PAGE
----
Bill Is a “Work in Progress”
Councilmembers heard testimony from residents living near fields sprayed regularly who claimed various types of sickness from chemical poisoning, as well as from small farmers who feel the bill is targeting them.

Molokai’s Andrew Arce said he’s a Mycogen employee but also a homesteader with his own farm, which he says would be affected if the pesticide buffer zone becomes law. Though he has a restricted use pesticide license, he says he uses them on a need-only basis.

“I use all kinds of insecticides… organic, bio control, and the last resort would be general and restricted use chemicals,” he said. “We as farmers need to have an open mind.”

He said home and individual use of chemical sprays isn’t as heavily regulated as commercial operators, and the pesticide use of ag companies now “is safe compared to the pineapple industry” that used to be on Molokai.

Maui farmer James Falconer also testified against the bill, even though he said he does not use restricted use chemicals and operates an “almost organic” farm.

“I oppose this bill only because of how it’s written,” he said, describing it as discriminatory and targeting farmers while other types of companies and even state departments also use pesticides. “We’re not the only [chemical spray] users… we need to find a way to make this equal.”

Cochran thanked him for his testimony, calling the bill “a work in progress.”

“This bill needs more work and input,” she said.

Even many of those who favor PIA 58 said they don’t want it to affect local, small-scale farming.

“I am for small farmers, especially on Molokai, to advocate for some type of resolution if this bill passes because they are not the issue,” testified Kanoelani Davis.  “[Small-scale use of pesticides is] no comparison to the mass distribution of chemicals in one largely given area. There needs to be a stop to moving into highly populated areas…”

Fellow Molokai resident and parent Jay Duquette agreed.

“We’re not anti-farming. We want people to be able to support their families,” he said. “We just want everyone to live the quality of life they deserve. I don’t want to worry about my kids’ health at school…. We’re just here to protect the kids — why would anyone be fighting that?”

Cochran stressed that the bill will undergo many more revisions before council members take a vote.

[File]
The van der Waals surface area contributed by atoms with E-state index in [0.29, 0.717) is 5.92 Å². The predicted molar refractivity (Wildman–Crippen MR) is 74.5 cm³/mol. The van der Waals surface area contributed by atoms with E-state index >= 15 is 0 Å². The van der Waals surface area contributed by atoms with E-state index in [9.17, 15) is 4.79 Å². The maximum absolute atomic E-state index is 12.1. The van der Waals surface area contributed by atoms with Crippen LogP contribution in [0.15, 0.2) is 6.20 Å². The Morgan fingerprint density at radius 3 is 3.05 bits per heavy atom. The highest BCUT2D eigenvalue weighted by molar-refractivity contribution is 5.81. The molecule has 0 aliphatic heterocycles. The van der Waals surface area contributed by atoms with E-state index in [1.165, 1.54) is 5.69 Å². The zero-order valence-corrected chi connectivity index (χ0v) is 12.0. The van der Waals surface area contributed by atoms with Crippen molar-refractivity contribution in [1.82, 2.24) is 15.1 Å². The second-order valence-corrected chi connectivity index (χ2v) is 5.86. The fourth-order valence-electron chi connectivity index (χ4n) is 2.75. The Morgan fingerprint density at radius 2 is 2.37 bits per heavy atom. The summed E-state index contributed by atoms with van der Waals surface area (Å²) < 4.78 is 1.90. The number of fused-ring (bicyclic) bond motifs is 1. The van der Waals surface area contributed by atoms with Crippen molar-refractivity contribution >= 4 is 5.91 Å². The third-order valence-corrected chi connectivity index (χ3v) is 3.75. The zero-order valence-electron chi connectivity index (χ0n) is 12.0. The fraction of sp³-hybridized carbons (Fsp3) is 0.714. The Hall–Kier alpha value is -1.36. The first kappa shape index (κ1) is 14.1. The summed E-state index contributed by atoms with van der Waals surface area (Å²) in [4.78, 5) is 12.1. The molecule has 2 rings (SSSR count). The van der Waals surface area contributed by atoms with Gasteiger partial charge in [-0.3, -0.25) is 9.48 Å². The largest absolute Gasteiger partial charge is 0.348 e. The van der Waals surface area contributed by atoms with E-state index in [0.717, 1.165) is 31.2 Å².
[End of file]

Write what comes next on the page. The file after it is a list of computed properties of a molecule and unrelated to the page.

“We can adjust these things,” she said in response to concerns about the bill negatively impacting small farmers. “I would never do something to harm families and farming.”

Other Legislation
The Kauai bill that PIA 58 is modeled after is currently under legal heat from three major agrochemical companies, Dupont, Syngenta and Agrigentics Inc. The companies have filed a lawsuit in federal court that claims the law is unconstitutional.

Meanwhile, Hawaii State Legislature is hearing two bills also related to GMOs. Senate Bill 2736 would require labeling of food containing genetically modified ingredients, while Senate Bill 3058 and House Bill 2506 would amend Hawaii’s Right to Farm Act to limit the power of counties to pass laws limiting the rights of farmers to “engage in modern farming and ranching practices” — which would overturn PIA 58 and other county laws regulating GMOs.

“I have a feeling that whether this county passes something or not, it’s not going to end,” said Cochran referring to concerns over GMOs and pesticide use. “We are part of a bigger picture.”

With all Maui County testimony received by council members on PIA 58, a date has yet to be set for the council to begin discussion and revisions on the bill.


3 Responses to “Hundreds Testify on GMO and Pesticide Bill”

  1. kalaniua ritte says:

    most workers were there only cause they was getting paid…if u against this bill than you for spraying poisons next to schools, homes,hospitals an other sensitive areas,for $$$$$,sick ,greedy people…an if u one small farmer,the bill takes effect if u use 15 gallons of restricted use pesticides…andrew arce said if this bill pass he would lose his farm,when asked if the amount of pesticides he uses on his farm would trigger the bill andrew said no…..so wats the problem

  2. kaleiola1961 says:

    Ua I know what the bill proposes. The part that worries me if the bill passes who knows what kinds of amendments might be added to this bill.

  3. kalaniua ritte says:

    dis bill was made to protect children an families from pesticides,many that have been banned in other countries,if you need to see the effects of prolong exposure to these pesticides on humans go to the westside of kauai….if you one small farmer an u use 15 gallons of RUPs next to homes an u no like disclose that to your neighbor an give them one buffer zone..then shame on u….this issues is simple if u agaist this bill u support exposing kids an families to dangerous chemicals for $$$$$$$….sounds like something from 1940 germany